Current Research: February 2016

Voters are less opposed to the idea of having a non-believer, even an atheist, as a presidential candidate, according to a survey by Pew Research. The survey, released January 27, shows that the share of Americans who said they would be less likely to vote for an atheist is down from 61 percent in 2007 to 51 percent today. Previous Pew surveys found that 7 in 10 Americans said it was important that a president have strong religious beliefs. The new survey, conducted among 2,009 American adults, asked the somewhat different question of “How important is it to you to have a president who shares your religious beliefs?” That question turned up much smaller numbers, with 64 percent of Republicans and only 41 percent of Democrats saying it was very or somewhat important. The importance most Republicans attach to a candidate’s faith was more muted when it came to the candidacy of Donald Trump. Forty-one percent of Republicans see Trump as a potentially good, even great, president, even though they don’t think he’s particularly religious. Almost twice as many evangelicals agreed Trump would be a bad president compared to Ted Cruz and Ben Carson. For Democrats, almost half said Hillary Clinton is not a religious person, despite her public claim of being an active and lifelong Methodist.


The pay gap between men and women clergy is significantly wider than the national pay gap of 83 cents on the dollar, according to Tobin Grant in his Corner of Church and State blog (Jan. 12). National data on the clergy pay gap was unavailable until this year, when the Bureau of Labor Statistics reported the national median income for both male and female clergy (the Bureau had collected this data before but could not make reliable estimates of women because of their low number). The data shows that women clergy earns 76 cents for each dollar earned by male clergy. The gap for clergy is wider than it is for similar occupations, such as high school and college teachers (which are both close to the national average).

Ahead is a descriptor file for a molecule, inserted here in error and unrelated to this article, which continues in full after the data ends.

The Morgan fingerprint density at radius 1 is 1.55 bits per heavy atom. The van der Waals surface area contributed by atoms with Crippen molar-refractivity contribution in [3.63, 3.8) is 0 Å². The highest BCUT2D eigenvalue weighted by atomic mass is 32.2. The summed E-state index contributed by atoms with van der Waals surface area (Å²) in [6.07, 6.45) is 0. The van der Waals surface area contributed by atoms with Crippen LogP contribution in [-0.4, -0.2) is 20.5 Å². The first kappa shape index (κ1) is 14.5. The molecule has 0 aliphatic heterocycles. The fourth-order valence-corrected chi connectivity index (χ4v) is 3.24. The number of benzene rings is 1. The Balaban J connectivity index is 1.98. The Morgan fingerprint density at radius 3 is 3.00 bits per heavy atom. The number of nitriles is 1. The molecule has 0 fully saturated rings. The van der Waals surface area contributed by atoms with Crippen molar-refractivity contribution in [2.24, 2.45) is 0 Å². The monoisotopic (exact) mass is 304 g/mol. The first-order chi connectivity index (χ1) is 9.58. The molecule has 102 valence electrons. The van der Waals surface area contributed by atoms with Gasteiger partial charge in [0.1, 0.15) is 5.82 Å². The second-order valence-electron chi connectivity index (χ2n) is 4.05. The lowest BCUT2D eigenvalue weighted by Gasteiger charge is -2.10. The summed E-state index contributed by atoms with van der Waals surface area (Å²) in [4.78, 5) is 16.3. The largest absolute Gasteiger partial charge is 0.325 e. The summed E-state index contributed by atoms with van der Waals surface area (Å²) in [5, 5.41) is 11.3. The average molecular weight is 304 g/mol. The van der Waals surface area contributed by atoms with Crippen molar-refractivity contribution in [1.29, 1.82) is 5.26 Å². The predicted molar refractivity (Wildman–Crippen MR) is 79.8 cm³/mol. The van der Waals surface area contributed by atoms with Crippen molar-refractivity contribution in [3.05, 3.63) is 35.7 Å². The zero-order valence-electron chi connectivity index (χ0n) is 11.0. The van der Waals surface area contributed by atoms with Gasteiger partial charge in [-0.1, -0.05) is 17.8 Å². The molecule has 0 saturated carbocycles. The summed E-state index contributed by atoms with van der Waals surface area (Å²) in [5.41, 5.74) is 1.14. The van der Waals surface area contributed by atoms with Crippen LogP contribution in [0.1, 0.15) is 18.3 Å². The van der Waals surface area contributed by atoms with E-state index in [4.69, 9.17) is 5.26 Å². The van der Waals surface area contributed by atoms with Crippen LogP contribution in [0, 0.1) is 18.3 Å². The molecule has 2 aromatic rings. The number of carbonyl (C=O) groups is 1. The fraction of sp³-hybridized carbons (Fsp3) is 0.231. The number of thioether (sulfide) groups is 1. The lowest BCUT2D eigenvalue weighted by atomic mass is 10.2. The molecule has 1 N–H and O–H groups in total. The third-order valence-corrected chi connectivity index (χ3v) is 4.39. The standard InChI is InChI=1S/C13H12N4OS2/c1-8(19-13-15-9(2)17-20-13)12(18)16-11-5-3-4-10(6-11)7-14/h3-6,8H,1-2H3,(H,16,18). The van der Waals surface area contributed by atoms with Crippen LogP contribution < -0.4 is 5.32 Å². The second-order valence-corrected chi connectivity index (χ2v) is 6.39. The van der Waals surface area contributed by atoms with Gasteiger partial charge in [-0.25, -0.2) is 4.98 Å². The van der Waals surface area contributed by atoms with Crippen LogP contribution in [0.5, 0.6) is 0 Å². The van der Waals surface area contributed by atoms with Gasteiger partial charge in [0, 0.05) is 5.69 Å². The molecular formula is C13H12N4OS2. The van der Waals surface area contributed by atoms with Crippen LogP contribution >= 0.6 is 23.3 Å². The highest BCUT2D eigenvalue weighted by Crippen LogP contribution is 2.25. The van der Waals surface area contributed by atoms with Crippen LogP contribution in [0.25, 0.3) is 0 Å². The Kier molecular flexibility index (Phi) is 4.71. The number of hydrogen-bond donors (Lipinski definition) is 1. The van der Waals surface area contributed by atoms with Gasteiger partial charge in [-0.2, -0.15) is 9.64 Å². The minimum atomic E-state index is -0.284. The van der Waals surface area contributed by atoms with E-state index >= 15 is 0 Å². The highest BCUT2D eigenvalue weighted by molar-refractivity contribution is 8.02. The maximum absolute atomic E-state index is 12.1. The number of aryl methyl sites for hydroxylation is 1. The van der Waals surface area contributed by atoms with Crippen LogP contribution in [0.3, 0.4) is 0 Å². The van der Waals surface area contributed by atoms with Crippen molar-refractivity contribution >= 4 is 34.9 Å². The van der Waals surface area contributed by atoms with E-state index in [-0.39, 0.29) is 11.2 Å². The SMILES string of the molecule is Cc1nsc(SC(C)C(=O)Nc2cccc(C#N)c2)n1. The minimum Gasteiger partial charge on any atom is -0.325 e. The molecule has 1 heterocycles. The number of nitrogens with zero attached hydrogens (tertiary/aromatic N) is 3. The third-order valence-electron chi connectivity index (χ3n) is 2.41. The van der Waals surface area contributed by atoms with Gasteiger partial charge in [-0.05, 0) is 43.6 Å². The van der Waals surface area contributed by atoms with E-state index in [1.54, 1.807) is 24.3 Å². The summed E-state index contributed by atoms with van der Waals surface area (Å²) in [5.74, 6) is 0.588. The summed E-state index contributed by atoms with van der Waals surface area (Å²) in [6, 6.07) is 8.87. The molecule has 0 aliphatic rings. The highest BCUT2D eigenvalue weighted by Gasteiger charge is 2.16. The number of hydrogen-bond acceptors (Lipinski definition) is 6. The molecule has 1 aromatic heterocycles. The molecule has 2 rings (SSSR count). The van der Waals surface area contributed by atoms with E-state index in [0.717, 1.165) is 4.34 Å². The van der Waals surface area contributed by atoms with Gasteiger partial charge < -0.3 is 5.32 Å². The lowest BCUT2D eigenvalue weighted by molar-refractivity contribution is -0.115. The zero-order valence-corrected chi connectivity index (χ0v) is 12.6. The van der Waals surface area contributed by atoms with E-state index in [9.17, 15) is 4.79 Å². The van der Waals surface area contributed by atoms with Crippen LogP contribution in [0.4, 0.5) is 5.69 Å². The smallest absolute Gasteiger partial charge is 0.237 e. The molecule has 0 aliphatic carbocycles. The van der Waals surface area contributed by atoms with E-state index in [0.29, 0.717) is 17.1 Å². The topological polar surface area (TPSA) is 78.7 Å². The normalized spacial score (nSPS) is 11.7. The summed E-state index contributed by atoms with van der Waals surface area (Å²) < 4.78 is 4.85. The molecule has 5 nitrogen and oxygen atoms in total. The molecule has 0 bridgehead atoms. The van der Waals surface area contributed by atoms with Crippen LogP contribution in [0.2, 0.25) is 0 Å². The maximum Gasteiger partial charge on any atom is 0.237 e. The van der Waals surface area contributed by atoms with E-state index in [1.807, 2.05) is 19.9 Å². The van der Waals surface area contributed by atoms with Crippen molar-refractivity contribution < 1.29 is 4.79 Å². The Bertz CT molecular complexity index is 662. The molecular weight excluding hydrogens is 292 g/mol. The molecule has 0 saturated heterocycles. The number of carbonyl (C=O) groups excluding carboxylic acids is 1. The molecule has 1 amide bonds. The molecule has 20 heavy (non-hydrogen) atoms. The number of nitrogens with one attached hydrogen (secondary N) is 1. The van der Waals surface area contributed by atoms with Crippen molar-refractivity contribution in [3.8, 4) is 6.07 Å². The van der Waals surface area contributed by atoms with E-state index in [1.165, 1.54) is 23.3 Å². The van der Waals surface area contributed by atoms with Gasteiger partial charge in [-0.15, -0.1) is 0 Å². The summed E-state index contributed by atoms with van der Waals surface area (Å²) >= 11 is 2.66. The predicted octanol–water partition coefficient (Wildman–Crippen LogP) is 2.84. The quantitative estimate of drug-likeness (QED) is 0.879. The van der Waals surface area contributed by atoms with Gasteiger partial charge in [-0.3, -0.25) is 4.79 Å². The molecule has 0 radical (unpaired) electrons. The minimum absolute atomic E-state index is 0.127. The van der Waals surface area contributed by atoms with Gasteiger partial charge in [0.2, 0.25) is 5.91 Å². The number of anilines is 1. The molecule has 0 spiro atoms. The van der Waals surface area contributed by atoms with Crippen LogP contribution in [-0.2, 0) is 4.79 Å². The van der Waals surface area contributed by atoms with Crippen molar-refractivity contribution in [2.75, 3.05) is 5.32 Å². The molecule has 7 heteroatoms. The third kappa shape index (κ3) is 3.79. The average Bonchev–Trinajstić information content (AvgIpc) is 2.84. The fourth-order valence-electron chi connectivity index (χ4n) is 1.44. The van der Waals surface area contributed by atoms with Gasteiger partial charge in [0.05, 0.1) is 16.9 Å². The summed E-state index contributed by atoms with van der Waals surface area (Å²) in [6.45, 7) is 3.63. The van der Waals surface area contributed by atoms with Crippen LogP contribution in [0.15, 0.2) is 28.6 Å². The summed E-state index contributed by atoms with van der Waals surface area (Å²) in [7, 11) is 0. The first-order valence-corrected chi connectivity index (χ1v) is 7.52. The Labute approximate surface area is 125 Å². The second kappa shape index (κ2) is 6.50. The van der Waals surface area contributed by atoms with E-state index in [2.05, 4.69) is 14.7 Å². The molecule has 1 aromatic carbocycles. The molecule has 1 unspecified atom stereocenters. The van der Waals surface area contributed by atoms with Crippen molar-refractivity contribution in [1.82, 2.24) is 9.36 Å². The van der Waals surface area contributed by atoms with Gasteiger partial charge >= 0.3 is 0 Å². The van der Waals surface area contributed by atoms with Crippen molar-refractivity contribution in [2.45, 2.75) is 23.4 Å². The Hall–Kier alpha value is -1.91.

(Corner of Church and State,

On the disputed question of how many Muslims there are in the U.S., the Pew Research Center recently released estimates that there were about 3.3 million Muslims of all ages living in the country in 2015. This estimate means that Muslims made up about 1 percent of the total U.S. population (about 322 million people in 2015), but the Islamic population is likely to double by 2050. The new Pew estimate of Muslims is based on a demographic projection that models growth in the American Muslim population since a 2011 estimate and includes both adults and children. The projection was based on data on age, fertility, mortality, migration and religious switching drawn from multiple sources, including the 2011 survey of Muslim Americans. According to the current estimate, there are fewer Muslims of all ages in the U.S. than there are Jews by religion (5.7 million) but more than there are Hindus (2.1 million). Since 2007, there has been a steady growth in both the number of Muslims in the U.S. and the percentage of the U.S. population that is Muslim. Just over half of the projected growth of the American Muslim population from 2010 to 2015 is due to immigration.


Despite overwhelmingly positive coverage in the media, Pope Francis is drawing smaller crowds and “possibly alienating the base of traditional Catholics,” according to the newspaper Politico (Jan. 12). New figures published by the Vatican show that in 2015, more than 3.2 million pilgrims visited and attended papal events, liturgies or prayer services at the Holy See. That number is a sharp decline from the 5.9 million visitors Pope Francis received in 2014, and it was less than half of the 6.6 million pilgrims who visited the Vatican during Francis’s pontificate in 2013. While the Vatican attributed the dropping numbers to fears over terrorism, pope-watchers say another factor may be at work.


The popularity of Francis among the media and other outsiders, especially over his moderate stance on such issues as homosexuality and communion for the divorced, has alienated and caused suspicion among more devout Catholics. Vatican specialist Sandro Magister dismissed the terror threat argument, saying that weekly attendance at the pope’s general audiences were higher last December (44,000) after the Paris attacks than the year before (32,000). In turn, a Vatican spokesman cited a novelty effect, arguing that the latest numbers are in line with the attendance figures for conservative Pope Benedict—whose public attendance figures peaked at 3.2 million after his inaugural year in 2006.